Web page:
She swung open the door of the little white Honda Civic, her shapely legs emerging one at a time, followed by the rest of her tired, tanned body. She sighed with relief when she planted her bare feet onto the warm concrete and stretched, a smile spreading across her face as she breathed in the pine trees and mountains and summer sun, wishing she could suck it all into her lungs and keep it there. It was hot, but not suffocatingly so, like the Oklahoma summers she’d grown accustomed to. It was a comforting heat, wrapping her up in its arms and asking her not to leave ever again… sort of like her boyfriend when she’d broken up with him and set out for the Northwest. It hadn’t been easy, but she had no idea how long she would stay, and nothing was going to tear her away before she was ready.
She knelt and pulled on her sneakers – she never drove wearing shoes – then slammed the car door, making her way across the parking lot in her black shorts and t-shirt. Her head was spinning with the painful familiarity of everything, but she felt more content than ever. It was like stepping back onto solid land after a little too long at sea.
Charlotte looked up at the big sign above the supermarket: Safeway. God, how long since she’d been in one? They didn’t have the chain in the Midwest – at least, not where she lived – and she tried to avoid them on her travels because they reminded her of, well, here. She stepped inside, shuddering a little at the air-conditioned environment, and headed for the back of the store, hoping it was laid out like she remembered. There – they still kept a display of cold energy drinks near the beer; her 13-year-old self had known that well. She was about to open the fridge and grab a Java Monster – it had been a long morning’s drive, and she was sure the rest of the day would be tiring – when a silhouette caught her eye. She turned her head discreetly, wondering whether it was someone she might recognise. Probably not. She knew from friends that the town had flooded with newcomers over the years, getting slowly bigger and bigger as its beautiful charm made way for industry.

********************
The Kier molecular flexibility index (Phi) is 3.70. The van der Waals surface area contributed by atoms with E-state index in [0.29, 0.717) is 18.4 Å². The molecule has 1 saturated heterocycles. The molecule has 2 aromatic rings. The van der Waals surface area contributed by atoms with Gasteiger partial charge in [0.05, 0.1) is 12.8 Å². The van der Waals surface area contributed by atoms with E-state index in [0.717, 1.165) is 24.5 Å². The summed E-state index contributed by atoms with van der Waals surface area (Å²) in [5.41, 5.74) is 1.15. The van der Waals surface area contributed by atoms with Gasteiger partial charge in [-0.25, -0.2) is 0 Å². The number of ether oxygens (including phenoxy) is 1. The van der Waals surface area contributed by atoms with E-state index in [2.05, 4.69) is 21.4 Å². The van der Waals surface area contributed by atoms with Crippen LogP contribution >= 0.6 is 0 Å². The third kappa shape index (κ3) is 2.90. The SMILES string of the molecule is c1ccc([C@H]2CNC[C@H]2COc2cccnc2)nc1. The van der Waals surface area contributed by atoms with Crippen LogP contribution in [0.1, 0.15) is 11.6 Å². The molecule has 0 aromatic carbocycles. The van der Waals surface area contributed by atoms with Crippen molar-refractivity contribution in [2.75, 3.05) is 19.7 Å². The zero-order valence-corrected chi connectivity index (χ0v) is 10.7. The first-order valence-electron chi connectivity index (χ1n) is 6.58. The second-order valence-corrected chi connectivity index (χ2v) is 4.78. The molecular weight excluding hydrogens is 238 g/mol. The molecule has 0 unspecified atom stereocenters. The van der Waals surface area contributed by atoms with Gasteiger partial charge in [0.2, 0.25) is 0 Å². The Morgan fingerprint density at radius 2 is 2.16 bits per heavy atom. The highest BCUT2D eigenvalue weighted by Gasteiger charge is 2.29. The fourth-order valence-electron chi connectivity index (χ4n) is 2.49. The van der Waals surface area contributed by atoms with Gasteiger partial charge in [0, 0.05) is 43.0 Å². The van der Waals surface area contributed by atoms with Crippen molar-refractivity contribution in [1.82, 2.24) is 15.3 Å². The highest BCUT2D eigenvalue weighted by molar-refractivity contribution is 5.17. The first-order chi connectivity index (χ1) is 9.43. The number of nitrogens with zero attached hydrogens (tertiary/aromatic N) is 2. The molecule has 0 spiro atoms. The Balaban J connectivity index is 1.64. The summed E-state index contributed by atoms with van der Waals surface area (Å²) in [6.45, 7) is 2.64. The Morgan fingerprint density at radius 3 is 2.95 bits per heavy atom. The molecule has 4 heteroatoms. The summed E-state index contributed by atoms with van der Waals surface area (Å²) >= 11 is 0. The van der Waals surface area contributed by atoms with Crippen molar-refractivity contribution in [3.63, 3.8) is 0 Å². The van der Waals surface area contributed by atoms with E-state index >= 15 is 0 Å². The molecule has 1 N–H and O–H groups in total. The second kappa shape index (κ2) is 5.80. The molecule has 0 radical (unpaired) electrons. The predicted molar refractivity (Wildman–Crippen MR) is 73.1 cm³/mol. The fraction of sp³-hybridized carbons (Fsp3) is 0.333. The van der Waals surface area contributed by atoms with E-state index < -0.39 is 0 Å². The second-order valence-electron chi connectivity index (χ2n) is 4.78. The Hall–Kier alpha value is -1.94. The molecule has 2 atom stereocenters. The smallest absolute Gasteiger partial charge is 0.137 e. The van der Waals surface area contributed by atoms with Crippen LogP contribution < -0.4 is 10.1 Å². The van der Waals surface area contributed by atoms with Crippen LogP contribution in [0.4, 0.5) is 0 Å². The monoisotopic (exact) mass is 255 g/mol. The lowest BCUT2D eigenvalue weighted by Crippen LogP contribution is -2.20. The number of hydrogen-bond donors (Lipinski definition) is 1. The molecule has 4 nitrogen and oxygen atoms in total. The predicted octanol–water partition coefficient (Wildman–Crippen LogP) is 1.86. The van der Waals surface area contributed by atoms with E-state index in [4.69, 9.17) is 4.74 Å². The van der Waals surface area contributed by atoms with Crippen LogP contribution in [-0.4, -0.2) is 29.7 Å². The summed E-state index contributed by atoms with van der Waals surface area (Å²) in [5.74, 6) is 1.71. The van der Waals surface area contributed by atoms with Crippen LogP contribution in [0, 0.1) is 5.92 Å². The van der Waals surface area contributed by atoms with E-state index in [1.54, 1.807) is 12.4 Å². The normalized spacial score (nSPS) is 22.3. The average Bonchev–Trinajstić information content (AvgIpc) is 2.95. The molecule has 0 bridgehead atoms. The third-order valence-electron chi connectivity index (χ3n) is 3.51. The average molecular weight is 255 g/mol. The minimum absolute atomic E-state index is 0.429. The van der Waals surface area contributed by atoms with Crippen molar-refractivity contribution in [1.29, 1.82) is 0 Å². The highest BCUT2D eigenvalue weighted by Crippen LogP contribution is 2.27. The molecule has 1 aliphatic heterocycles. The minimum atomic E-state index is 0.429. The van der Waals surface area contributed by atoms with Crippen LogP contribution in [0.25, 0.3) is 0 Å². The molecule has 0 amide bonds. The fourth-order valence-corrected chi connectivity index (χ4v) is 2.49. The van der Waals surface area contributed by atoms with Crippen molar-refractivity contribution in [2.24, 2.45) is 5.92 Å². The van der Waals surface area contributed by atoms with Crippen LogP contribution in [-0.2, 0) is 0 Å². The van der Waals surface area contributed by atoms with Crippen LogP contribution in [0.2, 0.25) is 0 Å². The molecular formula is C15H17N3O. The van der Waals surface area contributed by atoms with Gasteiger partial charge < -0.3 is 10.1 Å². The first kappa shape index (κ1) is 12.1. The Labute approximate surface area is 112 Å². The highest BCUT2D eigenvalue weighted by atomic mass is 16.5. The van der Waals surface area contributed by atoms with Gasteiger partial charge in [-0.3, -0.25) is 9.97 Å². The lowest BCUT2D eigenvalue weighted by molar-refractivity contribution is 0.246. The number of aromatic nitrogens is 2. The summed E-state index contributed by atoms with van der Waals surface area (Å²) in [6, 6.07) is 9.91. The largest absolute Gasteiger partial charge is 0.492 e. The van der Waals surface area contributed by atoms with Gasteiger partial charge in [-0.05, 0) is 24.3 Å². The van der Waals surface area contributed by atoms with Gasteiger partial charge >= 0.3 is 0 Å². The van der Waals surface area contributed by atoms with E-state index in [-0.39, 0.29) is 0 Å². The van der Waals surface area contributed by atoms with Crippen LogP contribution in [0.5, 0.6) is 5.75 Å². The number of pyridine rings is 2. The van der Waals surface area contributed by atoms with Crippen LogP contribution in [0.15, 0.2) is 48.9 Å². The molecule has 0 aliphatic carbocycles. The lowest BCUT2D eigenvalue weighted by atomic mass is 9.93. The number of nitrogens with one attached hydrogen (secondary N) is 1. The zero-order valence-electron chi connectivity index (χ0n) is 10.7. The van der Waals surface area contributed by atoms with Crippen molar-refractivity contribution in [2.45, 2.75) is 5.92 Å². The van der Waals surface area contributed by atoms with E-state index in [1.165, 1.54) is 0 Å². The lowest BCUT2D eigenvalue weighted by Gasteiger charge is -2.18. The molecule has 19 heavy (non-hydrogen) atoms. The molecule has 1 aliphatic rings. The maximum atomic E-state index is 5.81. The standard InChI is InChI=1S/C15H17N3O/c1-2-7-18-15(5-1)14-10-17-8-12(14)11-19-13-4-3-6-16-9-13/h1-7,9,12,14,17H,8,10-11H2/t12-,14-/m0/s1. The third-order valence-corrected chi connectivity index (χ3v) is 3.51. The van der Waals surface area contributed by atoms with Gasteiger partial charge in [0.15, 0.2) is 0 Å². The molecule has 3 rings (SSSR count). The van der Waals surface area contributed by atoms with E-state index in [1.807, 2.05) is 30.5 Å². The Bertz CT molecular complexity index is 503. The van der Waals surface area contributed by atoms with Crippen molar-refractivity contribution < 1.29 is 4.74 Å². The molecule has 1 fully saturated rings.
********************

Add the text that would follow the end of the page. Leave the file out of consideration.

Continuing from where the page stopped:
But when she saw who it was reaching for a six-pack of Michelob a couple doors over, she gasped involuntarily. Butterflies flooded her insides. Surely he wasn’t 21 yet? She was only 19, and he shouldn’t have been legal to drink until the winter. No – she spotted his older brother’s lanky frame hovering way down the aisle, back turned to them as he chatted up some girl. Did anyone besides her ever make it out of this town?
The boy next to her – well, man now, she realised – had heard her sharp intake of breath and glanced up. He looked confused for a moment, then recognition dawned on his face.
“Char…Charlotte?” he asked, bewildered.
“Hey Joel,” she said quietly. “Long time no see.”
He looked good. Really good. She’d seen photographs over the years, but they hadn’t done him justice. His shoulders were broad, his voice far deeper than it had been at 16, his muscled arms and torso accentuated by the tight-fitting black tank top. The signature blonde hair was a little shorter and darker now, but his piercing eyes were blue as ever as they held her grey ones. There was a reason they’d playfully called him “Angelboy” growing up, though that childish mischief seemed to have given way to something more serious, even sinister, as he grew up.
He broke her train of thought when he spoke.
“Listen, I would really love to catch up, but I have to get back to work.”
Her stomach, which had been threatening to climb up and out of her throat, dropped. Of course. What had she expected? This was what she deserved, after everything that had happened that summer.
“No problem, sorry to keep you,” she said too cheerfully. “Bye then, see you ’round.”
She turned and walked away quickly, chastising herself for hoping, and willing herself not to cry. Of course the universe would punish her, but why did it have to be now?
(I’m really sorry if this post showed up twice)
Want to keep reading? Pt. II: In Their Own Time, They May Be